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East County Wednesday, Jun. 29, 2022 3 months ago

Florida aviary enthusiasts flock to photograph the nation's emblem

As anyone who has seen one of these beauties in person can attest, it’s hard to imagine a better symbol of strength and freedom than the bald eagle.
by: Jay Heater Managing Editor

In speaking with friends from outside Florida, University Park's Susan Beausang often mentions she had just come back from photographing bald eagles.

"They are amazed to hear I can go out and photograph a bald eagle here in Florida," Beausang said.

Surprise, indeed, Florida ranks third in the U.S. with its more than 1,500 nesting pairs (study by of bald eagles behind only Alaska, which boasts more than 30,000 bald eagles, and Wisconsin, which has an estimated 1,600 nesting pairs.

Bald eagles were removed from the endangered species list in 2007. (Photo by Jay Heater)

Beausang, a member of the Lakewood Ranch Digital Photography Club, takes advantage of the many bald eagle nests in the Sarasota and Manatee counties region to photograph the majestic bird. She especially likes watching nests on White Eagle Boulevard in Lakewood Ranch, at the Manatee County landfill site in East County, and on Lido Key Beach in Sarasota.

"White Eagle really is the best because it is so open there," Beausang said. "And it's such a fun thing because you can watch the ongoing story. Fall is nest building where they are bringing sticks and whatnot. Then it is mating in late December before the babies come in January and February. You can see four to five months of activity and some people are there faithfully every day."

As the region celebrates the July 4 holiday, it can be tough to enjoy the national bird because most of the bald eagles fly north for the summer. However, some breeding bald eagles choose to remain year round and that gives more opportunities to capture one of our country's most recognized symbols in flight.

"Watching the bald eagle, it's no wonder it is our country's symbol of freedom," said Margaret Lanier, who is a member of the Lakewood Ranch Digital Photography Club and a Florida Audubon Eagle Watch volunteer. "When I see a bald eagle flying, my eyes are drawn to its size, strength, agility, and how free it looks. Like the birds, Americans are strong, love where they live, and protect it. But mostly, we are free like the eagles."

As an Eagle Watch volunteer, Lanier watches a nest on Tuttle Avenue and one on U.S. 301, both in Manatee County. She records significant moments and documents them with photographs. Like Beausang, Lanier said she loves watching the bald eagles go through their seasonal tasks of rebuilding a nest, mating and raising the eaglets.

"The camera allows me to get in close and share what I see," she said.

Sarasota's Rick Waid said the fact the bald eagle has been America's national bird since 1782 does make photographing it that much more special.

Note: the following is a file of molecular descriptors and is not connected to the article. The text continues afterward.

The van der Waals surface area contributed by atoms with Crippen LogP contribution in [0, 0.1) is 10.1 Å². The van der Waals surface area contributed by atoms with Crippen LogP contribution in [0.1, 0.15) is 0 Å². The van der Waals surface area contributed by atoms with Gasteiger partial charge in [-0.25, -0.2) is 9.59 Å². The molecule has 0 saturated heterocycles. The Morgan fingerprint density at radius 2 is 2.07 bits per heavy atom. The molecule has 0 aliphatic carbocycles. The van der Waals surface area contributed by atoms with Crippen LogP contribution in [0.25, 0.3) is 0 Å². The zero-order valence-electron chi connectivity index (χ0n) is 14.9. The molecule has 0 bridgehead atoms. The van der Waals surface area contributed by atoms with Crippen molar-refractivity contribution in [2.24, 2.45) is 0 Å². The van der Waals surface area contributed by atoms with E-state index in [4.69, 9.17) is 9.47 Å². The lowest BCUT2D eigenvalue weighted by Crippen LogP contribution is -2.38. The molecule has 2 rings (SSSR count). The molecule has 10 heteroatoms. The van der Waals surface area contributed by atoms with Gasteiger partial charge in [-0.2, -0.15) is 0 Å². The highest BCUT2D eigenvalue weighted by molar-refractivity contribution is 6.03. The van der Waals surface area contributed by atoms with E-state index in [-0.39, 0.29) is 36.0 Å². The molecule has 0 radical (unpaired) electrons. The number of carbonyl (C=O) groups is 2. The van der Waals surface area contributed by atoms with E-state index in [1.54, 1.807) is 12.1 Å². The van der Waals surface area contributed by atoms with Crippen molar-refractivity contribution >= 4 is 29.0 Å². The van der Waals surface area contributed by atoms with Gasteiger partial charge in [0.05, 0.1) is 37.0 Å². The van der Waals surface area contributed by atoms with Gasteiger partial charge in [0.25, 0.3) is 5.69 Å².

"It's a symbol of our country, and of bravery," Waid said. "It's a bird of prey, and intelligent. I've grown up with it. Eagles are dramatic, huge, acrobatic."

He loves the bonds they form.

"You can see the attraction between them," he said. "I was watching a mated pair the other day and it almost looked like they were kissing."

Waid likes the White Eagle Boulevard nest as a place to shoot, and he likes that the mating pair there seem to keep coming back to the same nest every year. He also shoots photos of bald eagles in Longboat Key just off Gulf of Mexico Drive at Triton Bend.

He said the nest on Longboat Key is in "somebody's backyard in a pine tree, but visible from the road in front of the house because the nest was so high."

Getting those dramatic shots of the bald eagles can be tough.

"Believe me, they can sit on a perch for hours on end and do nothing," Beausang said.

Sarasota's Jane Lyons, who moved to the area five years ago from New York City, knows that patience is rewarded when it comes to photographing bald eagles, but that's OK because she has made visiting a nest on Lido Key Beach in Sarasota part of her everyday walk down the beach. She said the bald eagles seem like part of her family now.

Sarasota's Jane Lyons said the eagles that live in the Lido Beach area are almost family to her. She says she can identify them by their facial expressions. (Photo courtesy of Jane Lyons)

"I know them and can identify them by their expressions," she said. "I can tell them apart when they fly. Every day gives me more insight."

She has gained respect for bald eagles after watching them be caring parents, and she has grieved with them the past two years when their chicks have died, possibly due to poisoning from the adults bringing home rodents that have eaten rat poison.

Jeanne Dubi, president of Sarasota Audubon chapter, said that is a problem in the region that area residents can solve by not using poisons that can kill bald eagles. But it is each individual's decision, so it has been a struggle.

As much as Lyons loves visiting the bald eagles, she said she hopes at times they don't return to the nest because of the potential for having their chicks poisoned.

"To see the parents grieving, it's been an emotional rollercoaster the last two years," she said. 

The Florida Fish and Wildlife Conservation Commission does have a state code to protect bald eagles. In part, it says, "No person shall take, feed, disturb, possess, sell, purchase or barter any bald eagle or parts thereof, or their nests or eggs, or attempt to engage in any such conduct."

Those who photograph the majestic bird are just glad it is no longer rare to see one.

Lyons is just happy they chose the bald eagle as the national bird.

"They were going to choose a turkey," she said.


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